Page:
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Iconic Pedestrian Bridge Takes Shape Over Tempe Town Lake

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A dramatic pedestrian bridge under construction across Tempe Town Lake will soon connect the shores of the 220-acre lake's west end near the Tempe Center for the Arts.  The 912-ft-long bridge will open to foot traffic in late August.

Photo by James M. Doyle
Crews placed the first of four 228-ft-long steel arch sections, each weighing in at 165,000 lbs, in mid-May.
Photo by James M. Doyle
Workers prepare the deck steel along the arch spans already in place while another span is readied for hoisting in the background.
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Built mostly with federal money, the approximately $7-million tied-arch bridge is 12 ft wide, with the deck widening to 14 ft at the abutments. Arches are 34 ft high, supporting 32 metal suspension cables ranging from 26 to 43 ft long.

“This is another iconic bridge over Tempe Town Lake,” says Jeff Kulaga, assistant city manager. “It joins the two Mill Avenue Bridges, the light rail bridge and the trestle railroad bridge.” It will allow people to make a circular stroll around the lake and will provide a new route for the many charity walks held at Tempe Beach Park, he adds.

Workers with construction manager-at-risk PCL Construction Inc.’s Tempe, Ariz. office placed the first of four steel sections, each 228 ft long and weighing 165,000 lbs, in mid-May. The second section was hoisted and connected to the first May 27. The two remaining sections comprising the north side of the bridge are being assembled on the ground and will be lifted into place by two Manitowoc 4100 Series II cranes, says Adam Gordon, PCL’s project manager.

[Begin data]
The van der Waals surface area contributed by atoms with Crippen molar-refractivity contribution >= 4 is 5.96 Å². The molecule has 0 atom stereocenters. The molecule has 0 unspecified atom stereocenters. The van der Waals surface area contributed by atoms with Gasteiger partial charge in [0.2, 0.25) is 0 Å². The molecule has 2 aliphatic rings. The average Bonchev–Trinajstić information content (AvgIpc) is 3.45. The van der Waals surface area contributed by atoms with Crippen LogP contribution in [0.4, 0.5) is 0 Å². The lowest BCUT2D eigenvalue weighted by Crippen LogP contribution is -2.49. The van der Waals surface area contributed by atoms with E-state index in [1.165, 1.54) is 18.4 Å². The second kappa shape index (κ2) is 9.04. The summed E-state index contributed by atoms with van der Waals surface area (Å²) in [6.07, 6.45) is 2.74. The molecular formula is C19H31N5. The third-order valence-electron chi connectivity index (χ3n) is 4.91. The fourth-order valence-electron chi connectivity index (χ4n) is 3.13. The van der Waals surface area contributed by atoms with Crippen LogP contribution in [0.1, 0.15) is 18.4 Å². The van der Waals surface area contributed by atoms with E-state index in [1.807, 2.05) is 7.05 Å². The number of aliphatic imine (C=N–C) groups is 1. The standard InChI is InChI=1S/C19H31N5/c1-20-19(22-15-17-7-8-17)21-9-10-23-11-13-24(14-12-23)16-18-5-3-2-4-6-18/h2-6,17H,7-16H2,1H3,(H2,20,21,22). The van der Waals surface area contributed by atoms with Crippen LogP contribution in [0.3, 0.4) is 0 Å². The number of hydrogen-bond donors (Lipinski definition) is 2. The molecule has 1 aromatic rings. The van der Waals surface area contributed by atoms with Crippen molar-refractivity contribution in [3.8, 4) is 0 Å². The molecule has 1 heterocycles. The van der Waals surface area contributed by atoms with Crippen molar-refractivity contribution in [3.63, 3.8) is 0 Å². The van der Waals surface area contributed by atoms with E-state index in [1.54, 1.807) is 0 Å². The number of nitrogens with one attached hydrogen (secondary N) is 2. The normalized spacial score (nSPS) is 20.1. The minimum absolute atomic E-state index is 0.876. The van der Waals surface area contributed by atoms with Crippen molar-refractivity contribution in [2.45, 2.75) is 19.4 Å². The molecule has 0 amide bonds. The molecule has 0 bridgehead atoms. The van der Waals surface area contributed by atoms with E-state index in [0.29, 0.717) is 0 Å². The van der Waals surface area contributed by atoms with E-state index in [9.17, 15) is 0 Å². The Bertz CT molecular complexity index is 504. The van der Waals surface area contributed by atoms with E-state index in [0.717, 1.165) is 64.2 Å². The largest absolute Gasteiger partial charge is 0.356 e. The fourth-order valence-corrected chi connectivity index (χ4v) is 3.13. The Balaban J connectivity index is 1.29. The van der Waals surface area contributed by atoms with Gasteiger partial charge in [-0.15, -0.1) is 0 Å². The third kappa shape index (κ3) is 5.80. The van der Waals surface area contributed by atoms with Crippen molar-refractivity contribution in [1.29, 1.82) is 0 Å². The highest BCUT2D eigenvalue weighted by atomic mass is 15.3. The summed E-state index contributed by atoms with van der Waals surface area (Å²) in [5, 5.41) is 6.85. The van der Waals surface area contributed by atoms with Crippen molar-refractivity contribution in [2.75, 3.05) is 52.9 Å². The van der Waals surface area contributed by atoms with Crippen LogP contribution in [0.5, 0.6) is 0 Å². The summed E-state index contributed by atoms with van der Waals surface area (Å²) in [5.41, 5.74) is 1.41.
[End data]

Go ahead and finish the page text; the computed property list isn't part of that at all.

San Francisco-based T.Y. Lin International is providing structural engineering, overall management and delivery. Design consultant Otak Inc.’s Tempe office completed the conceptual designs and final aesthetics such as lighting and landscape architecture.

Coolidge, Ariz.-based Stinger Welding Inc. delivered the spans and fabricated in the field. The firm also created the expansion joints, handrail and cables and painted the bridge.

In addition to its recreational functions, the bridge will also shade the new temporary western dam, completed last fall, and provide the structure for mounting its cooling system, Kulaga adds. The previous dam was replaced after suffering a sudden collapse last year due to heat and Arizona’s intense sunlight. A permanent dam will be constructed by 2014.

While the design was completed at the end of 2007 and final construction documents in September 2008, the project was on hold until funding became available.


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